Last updated at Tue, 09 May 2023 21:14:22 GMT

The tCell team at Rapid7 has always been a big believer in the power of protecting applications "from within" (aka RASP) as a game-changing way of protecting applications in production. We're excited to be able to offer a new protection to address a large category of attacks involving the application compromise of the local file system.

Everyone knows that if the host of an application is compromised, the application can be compromised, so it's no surprise that securing hosts by such things as access controls and network segregation (among other things) are usually top of the security to-do list. However, what people often overlook is how the application itself can be a threat to the host (and, in turn, the entire infrastructure). One very common category of vulnerability is rooted in how an application accesses the file system. Unauthorized reads and writes to local files via the application process can have catastrophic consequences.

The application threats that lead to compromising local files

Typically, two types of appsec threats come to mind when it comes to compromising local files: Local File Inclusion and Directory Traversal.

Local File Inclusion is when a web application returns in the HTTP response a file it should not have. A typical example is when local files are used as part of the response logic of the application. Consider this HTTP GET request:

If the developer failed to sanitize the input, the following could return a sensitive file:

Another example is Directory Traversal whereby traversal logic is included in the file name expected, and similar to the above, a sensitive file is accessed.

One can think of even more catastrophic traversals—for instance, when a Java app requests a filename for upload, and a traversal is included, resulting in a JSP file being overwritten by the attacker.

WAFs alone cannot defend against advanced threats

Every Web Application Firewall (WAF) will typically have rules to detect such traversal patterns. However, in reality, such filename manipulations only scratch the surface. Take, for instance, a remote code execution (RCE) vulnerability via an injection exploit. One such example was CVE-2017-5638, which allowed a crafted payload in the Content-Type request header to be executed, and that put Equifax on the front pages of mainstream press. In this case, an attacker could run arbitrary code, including reading and writing local files.

Or more recently, the Zip Slip vulnerability whereby a carefully crafted zip file can exploit faulty unzipping logic to compromise a system presents another challenge: In order to detect it in the HTTP request, one would have to inspect the zip contents.

Why WAFs are not enough

In all these cases, the attack vectors that can lead to a compromise of local files through the application are numerous. Once a known vulnerability is discovered and remediated, there are previously unknown vulnerabilities discovered, which may have in fact been introduced even earlier. As such, zero-days are a serious problem not only in the application code, but the third-party libraries the application depends on.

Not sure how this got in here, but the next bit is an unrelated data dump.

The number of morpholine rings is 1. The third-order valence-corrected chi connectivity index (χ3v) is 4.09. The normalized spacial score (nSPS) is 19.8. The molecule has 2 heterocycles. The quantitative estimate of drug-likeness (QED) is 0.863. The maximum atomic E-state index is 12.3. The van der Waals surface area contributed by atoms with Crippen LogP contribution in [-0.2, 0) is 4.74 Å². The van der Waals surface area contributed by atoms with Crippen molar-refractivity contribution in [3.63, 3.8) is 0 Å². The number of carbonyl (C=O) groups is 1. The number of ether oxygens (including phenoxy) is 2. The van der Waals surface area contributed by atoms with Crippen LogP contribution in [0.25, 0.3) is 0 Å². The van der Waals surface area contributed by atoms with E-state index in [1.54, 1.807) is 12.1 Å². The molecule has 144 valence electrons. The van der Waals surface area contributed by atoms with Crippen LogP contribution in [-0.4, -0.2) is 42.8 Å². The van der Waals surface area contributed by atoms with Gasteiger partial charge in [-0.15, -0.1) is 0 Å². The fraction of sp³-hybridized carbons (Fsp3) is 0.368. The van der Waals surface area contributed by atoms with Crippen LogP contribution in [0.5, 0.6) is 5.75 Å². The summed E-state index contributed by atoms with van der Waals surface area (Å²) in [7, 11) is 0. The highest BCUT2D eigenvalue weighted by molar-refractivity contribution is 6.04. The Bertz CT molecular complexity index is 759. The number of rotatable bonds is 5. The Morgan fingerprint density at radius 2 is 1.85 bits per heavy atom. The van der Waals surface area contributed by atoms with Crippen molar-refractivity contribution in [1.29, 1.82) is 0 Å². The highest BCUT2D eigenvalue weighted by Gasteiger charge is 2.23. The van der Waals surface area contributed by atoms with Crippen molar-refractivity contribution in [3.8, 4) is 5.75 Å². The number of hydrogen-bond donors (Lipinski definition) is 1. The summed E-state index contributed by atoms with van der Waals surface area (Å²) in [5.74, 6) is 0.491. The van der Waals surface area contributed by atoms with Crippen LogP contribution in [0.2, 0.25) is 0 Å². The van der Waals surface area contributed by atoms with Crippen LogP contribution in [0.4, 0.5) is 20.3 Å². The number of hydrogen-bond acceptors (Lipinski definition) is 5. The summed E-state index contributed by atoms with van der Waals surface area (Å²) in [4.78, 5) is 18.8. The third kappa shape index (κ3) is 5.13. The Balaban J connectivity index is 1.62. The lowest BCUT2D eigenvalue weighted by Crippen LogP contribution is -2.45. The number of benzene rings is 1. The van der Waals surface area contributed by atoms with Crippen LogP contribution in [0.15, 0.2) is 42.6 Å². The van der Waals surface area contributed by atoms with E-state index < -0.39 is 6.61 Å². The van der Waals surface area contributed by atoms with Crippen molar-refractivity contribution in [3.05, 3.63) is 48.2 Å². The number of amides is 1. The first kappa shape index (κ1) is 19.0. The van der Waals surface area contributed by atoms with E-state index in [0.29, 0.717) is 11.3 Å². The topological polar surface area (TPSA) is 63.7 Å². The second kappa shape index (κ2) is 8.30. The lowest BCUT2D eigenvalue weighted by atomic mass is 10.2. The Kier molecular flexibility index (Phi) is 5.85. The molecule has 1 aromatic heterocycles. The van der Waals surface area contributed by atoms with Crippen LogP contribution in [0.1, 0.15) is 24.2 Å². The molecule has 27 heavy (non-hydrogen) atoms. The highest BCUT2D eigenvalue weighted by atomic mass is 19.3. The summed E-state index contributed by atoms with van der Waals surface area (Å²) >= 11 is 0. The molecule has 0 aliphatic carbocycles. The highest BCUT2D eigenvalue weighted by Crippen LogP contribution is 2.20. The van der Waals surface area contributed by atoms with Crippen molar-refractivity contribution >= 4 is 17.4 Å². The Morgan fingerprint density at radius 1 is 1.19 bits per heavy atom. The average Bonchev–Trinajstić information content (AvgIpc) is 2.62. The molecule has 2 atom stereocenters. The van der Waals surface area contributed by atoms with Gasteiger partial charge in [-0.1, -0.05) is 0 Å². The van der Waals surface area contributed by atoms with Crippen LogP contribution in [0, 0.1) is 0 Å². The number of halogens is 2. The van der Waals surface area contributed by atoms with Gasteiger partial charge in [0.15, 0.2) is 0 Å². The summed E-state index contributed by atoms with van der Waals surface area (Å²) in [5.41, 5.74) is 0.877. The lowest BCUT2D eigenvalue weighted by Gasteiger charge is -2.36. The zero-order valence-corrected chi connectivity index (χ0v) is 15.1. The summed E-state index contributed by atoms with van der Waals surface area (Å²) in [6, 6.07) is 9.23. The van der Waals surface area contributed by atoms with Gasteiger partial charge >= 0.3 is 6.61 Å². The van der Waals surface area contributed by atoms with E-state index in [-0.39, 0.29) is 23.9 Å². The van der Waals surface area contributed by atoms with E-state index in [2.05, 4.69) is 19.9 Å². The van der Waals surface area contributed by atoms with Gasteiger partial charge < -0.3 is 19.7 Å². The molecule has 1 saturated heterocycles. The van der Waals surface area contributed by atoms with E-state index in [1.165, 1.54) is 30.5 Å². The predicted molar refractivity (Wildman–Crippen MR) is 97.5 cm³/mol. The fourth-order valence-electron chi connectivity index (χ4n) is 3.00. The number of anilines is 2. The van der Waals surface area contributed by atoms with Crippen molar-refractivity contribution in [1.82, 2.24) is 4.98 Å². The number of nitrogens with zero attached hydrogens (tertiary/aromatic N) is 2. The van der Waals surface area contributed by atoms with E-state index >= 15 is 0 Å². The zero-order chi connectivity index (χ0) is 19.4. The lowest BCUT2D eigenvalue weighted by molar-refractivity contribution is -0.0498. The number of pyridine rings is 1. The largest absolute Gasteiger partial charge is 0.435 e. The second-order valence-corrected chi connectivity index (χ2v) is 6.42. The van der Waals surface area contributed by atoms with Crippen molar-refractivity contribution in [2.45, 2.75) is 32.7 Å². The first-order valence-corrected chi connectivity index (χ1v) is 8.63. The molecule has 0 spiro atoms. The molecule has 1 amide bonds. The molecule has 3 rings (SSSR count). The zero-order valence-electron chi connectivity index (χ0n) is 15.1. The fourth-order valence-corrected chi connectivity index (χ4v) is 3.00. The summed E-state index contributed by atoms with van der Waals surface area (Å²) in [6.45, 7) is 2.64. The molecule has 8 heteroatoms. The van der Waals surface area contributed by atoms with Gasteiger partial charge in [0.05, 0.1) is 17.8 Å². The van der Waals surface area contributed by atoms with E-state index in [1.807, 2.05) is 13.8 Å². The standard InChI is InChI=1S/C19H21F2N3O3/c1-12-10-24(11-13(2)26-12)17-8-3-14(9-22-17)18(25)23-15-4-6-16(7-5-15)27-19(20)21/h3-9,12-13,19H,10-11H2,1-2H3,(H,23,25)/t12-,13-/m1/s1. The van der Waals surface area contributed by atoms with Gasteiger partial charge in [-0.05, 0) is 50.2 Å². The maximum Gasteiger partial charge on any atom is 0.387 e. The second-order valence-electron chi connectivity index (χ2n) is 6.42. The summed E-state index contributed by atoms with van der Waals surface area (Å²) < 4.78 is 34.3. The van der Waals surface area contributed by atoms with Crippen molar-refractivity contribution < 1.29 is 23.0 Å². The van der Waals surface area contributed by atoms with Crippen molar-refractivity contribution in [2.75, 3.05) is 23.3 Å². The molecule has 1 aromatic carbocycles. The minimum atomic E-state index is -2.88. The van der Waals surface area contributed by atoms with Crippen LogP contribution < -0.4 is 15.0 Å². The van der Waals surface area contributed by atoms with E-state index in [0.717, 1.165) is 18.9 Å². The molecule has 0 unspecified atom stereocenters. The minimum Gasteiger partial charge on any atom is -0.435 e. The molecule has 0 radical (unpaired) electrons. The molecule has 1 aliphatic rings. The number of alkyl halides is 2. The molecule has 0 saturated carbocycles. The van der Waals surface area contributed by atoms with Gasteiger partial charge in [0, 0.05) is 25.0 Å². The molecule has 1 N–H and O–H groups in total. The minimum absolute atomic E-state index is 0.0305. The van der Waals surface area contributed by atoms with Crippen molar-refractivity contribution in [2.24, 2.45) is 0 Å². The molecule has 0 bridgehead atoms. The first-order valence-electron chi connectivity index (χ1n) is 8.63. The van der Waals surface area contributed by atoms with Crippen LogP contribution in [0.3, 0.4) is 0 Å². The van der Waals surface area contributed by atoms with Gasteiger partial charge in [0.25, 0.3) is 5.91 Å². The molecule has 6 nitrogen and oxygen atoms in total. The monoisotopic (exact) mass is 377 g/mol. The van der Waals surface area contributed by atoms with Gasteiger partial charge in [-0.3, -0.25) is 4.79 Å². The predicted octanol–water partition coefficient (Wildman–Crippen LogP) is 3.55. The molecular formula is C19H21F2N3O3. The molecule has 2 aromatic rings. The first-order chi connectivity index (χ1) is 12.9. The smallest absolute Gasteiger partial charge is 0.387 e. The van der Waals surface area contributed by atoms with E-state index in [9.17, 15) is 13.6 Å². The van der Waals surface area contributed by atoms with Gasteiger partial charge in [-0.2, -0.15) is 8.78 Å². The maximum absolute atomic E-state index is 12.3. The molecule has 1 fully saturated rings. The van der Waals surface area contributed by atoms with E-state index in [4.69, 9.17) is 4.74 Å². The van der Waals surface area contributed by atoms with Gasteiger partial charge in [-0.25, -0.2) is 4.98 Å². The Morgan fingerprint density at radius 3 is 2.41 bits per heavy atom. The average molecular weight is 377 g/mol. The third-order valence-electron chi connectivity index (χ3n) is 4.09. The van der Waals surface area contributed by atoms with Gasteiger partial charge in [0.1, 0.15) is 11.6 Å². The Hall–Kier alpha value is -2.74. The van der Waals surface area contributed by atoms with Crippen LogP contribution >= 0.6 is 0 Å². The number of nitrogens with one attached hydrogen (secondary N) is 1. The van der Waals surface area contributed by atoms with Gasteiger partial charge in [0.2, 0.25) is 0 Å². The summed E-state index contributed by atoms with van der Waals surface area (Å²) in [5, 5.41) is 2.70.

Traditional WAFs will attempt to prevent these by utilizing a signature to detect such exploits, and perform blocking operations when such an exploit is attempted. While this can be effective in reducing the ease in which a vulnerability can be exploited, it isn't comprehensive for the following reasons:

  • WAFs can be bypassed by varying the attack payloads to evade the pattern detection.
  • A WAF serving as a proxy to the application will not be able to detect if the payload will be successful if it reaches the application.
  • Blocking is often at the HTTP request level, whereas, the compromise might happen outside of an HTTP request.

Because WAFs are limited by being a perimeter-oriented defense, a new breed of next-generation WAFs have come to market in recent years.

Going deeper: WAFs need RASP

Effectively stopping known and unknown vulnerabilities requires deeper protection. This is where RASP comes in. RASP techniques focus on surgical choke points that are data-driven, highly effective against bypass, and secured by intuitive policies.

In the case of tCell by Rapid7, in addition to WAF capabilities, the solution guards the file access at the code level, looking for any code that is reading and writing local files. The protection policy is derived from data collected on read/write operations by the application. When the policy is set, tCell then validates file operations conform to the policy. When violations of the policy occur, events with details of each violation are sent to the cloud for analysis and reporting, where incident response can be alerted within seconds of a breach. Further, the instrumentation can be configured to be "failed close" as opposed to "fail open," which means the attacker is thwarted immediately.
Despite having the vulnerability in the code, the attacker's attempt at exploiting it fails.

WAF + RASP = defense in depth

tCell is a solution that has both RASP and WAF capabilities and is designed for any team that adheres to the principle of defense in depth. With attackers who are highly motivated, reliance on perimeter controls are a good start but not sufficient. And while it's admirable that "shift left" has risen in awareness, it's for certain that vulnerabilities will still get through.
The new Local Files protection feature in tCell joins other RASP protections, such as tCell's ability to prevent Client/Browser compromise via XSS and prevent host compromise via attackers executing unauthorized OS commands, to provide defense against some of the most serious compromises that can occur.

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